OMAHA, Neb., Sept. 25, 2019 /PRNewswire-PRWeb/ -- Current healthcare consumer trends remind organizations that patients
At its core, consumerism reflects the desire of healthcare consumers to interact with healthcare as they do with other industries, such as retail. This compounds among younger consumers—patients who like to have options and want to feel empowered to make their own decisions about healthcare.
The National Consumer Report, published September 18, reveals the results of a random survey of healthcare consumers across the country, specifically looking for habitual trends. The study measured:
Given recent market trends and developing technology, the study also closely examines how consumers search for healthcare online and how those behaviors impact care decisions. "The national consumer report confirms what many have been saying about the changing landscape of healthcare consumption," Keith Schneider, Director of Consumer & Engagement Studies at PRC, said. "Consumers want to have a choice to ensure they are making the best decision for them, even if that decision is to bypass receiving care all together. Today, it is less about 'selling' your services to consumers and more about 'informing them' in ways they want information." The results point to relevant data about cross-generational care, attitudes which impact the political decisions surrounding American healthcare, and the expectations consumers have concerning their quality of care.
Comparing responses of different age groups demonstrates a growing need to accommodate the consumption habits of young Gen-Xers and aging millennials. The survey found that in 2019, consumers under the age of 45 are less likely to have one preferred hospital or a specific doctor they visit, are more likely to have used a retail clinic and telemedicine, and typically interact with the internet for care advice on a much grander scale than older generations.
Further, these consumers are much more likely to use social media to find a doctor and to try home remedies found online before setting foot in a care setting. Ever cost-conscious, these populations often contact multiple facilities to inquire about cost before choosing a place for care and are more likely to bypass care entirely because of high costs.
Partly in response to cost barriers, the future of American healthcare occupies the minds of many voters in the 2020 election. Some feel there should be a government-led, single-payer system, while others feel that consumers need to have capitalistic competition to obtain the best care. Consumers like choice, but the high cost of care, combined with the availability of information on the internet (whether credible or not), has caused more consumers to take care into their own hands rather than face medical debt—a trend leaders of all kinds should consider when creating healthcare policy in any capacity.
Branding for Excellence
In general, PRC has found that fewer consumers have a preferred hospital, though those that do consider the quality of care at that hospital to be excellent. The current state of competitive healthcare in most markets means institutions must meet the high demands for an excellent patient experience. However, that experience is not just about having an ailment remedied. Rather, this encapsulates each moment within that experience—from first arriving for care, to paying the very last bill, every touchpoint matters. If consumers feel that their experience was less than excellent, they're increasingly comfortable seeking care from a local competitor.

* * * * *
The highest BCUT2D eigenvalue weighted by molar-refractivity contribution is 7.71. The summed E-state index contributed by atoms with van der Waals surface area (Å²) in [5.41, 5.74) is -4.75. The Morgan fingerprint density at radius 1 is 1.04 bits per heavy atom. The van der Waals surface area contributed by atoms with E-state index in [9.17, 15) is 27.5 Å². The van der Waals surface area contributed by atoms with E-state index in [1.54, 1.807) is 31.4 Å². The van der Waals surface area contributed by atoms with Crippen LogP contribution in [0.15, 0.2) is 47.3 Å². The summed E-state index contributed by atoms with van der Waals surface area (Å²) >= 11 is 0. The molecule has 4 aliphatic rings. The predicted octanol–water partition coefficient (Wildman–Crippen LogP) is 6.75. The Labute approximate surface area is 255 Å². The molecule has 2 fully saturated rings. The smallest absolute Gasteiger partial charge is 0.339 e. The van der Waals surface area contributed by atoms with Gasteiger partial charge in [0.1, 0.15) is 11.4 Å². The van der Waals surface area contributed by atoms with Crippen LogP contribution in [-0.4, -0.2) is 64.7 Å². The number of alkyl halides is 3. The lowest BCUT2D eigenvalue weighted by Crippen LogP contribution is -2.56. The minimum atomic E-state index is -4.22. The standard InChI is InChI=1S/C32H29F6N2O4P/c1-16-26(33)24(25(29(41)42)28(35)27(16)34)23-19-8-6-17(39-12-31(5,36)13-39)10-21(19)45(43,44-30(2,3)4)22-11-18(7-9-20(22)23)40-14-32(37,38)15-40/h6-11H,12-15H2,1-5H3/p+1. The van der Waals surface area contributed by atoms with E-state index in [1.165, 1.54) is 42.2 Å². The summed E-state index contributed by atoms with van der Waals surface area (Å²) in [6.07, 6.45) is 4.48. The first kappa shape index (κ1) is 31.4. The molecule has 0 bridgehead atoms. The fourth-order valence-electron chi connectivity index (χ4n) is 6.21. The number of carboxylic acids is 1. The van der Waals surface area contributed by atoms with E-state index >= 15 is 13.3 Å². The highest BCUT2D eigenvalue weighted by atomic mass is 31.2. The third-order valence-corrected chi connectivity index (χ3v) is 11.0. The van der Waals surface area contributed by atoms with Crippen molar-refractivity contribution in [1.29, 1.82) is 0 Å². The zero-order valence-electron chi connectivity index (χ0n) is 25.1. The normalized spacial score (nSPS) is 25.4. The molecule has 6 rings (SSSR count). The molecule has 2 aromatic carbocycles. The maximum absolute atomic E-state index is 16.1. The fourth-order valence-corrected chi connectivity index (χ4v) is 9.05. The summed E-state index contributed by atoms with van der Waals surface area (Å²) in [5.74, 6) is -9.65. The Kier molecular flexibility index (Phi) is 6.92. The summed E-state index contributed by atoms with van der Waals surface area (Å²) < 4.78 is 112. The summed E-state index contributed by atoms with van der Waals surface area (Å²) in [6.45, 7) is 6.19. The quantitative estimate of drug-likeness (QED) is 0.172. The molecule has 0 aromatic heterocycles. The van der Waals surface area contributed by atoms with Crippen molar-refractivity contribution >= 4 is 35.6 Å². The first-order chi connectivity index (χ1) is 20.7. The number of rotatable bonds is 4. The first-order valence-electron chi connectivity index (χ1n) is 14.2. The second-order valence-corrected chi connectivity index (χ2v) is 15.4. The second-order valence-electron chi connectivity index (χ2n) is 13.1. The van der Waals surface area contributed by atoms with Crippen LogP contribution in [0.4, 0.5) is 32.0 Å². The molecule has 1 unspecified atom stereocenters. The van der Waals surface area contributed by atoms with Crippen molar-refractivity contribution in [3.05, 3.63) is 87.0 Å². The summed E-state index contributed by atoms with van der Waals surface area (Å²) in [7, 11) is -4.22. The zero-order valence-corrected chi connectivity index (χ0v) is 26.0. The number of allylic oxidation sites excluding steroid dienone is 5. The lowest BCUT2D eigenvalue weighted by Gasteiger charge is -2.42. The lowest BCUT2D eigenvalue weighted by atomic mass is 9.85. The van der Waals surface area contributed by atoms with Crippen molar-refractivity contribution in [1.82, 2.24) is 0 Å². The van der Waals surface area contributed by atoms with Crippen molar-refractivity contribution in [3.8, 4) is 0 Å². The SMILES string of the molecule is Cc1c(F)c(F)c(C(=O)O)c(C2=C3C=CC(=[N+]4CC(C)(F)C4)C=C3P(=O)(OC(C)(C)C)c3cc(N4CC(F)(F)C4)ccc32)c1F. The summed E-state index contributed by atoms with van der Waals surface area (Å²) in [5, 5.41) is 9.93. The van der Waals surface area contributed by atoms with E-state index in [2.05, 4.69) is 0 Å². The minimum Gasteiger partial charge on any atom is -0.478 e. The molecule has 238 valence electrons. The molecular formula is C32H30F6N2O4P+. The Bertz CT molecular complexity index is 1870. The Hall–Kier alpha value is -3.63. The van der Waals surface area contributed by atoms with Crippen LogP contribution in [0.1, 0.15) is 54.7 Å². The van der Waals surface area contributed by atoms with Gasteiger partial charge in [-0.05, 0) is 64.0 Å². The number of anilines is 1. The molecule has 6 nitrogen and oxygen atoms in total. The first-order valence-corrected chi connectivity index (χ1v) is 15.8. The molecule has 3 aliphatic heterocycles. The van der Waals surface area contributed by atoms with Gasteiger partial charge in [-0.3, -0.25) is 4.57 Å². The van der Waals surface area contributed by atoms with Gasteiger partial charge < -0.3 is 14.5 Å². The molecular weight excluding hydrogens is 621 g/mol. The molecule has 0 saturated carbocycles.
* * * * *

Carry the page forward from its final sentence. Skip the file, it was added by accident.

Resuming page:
Notably, expectations for excellence change outside traditional care settings. Retail clinics, urgent care centers, and telemedicine offer consumers additional options beyond the hospital. Despite not rating the overall experience for any of these options as high as the ratings for hospitals, consumers typically use these services for less serious ailments, often due to their convenience and lower cost.
That said, providing an excellent patient experience still results in significant gains for healthcare institutions. Consumers who feel that their preferred hospital is excellent are highly likely to share that opinion, both online and with friends and family. Therefore, a healthcare organization's dedication to excellence means more than keeping patients, but also creating brand ambassadors and loyal consumers.
The study consists of 1,500 total surveys with a target of reaching 375 in the four regions across the continental United States. Healthcare decision makers in each household shared their responses either over the phone or online. The full report can be downloaded here.
Professional Research Consultants, Inc., (PRC)
Since its inception in 1980, PRC has helped more than 2,200 healthcare organizations achieve their research objectives by collecting and analyzing timely, accurate, and reliable feedback from patients, employees, physicians, and the community at large. We are proud to be at the forefront of innovation in the healthcare market research industry. PRC helps healthcare organizations achieve excellence by collecting and analyzing timely, accurate, and reliable feedback through five research divisions: Patient Experience, Employee Engagement, Physician Partnership Solutions, Consumer and Brand, and Community Health Needs Assessments. PRC offers its clients real-time feedback through Esurveys, Star Ratings for both Providers and Practice Locations, and a mobile app to track PX progress from any device, anywhere. PRC's Excellence Accelerator team provides world class consulting, coaching, assessments, and speaking services.
SOURCE PRC, Inc.
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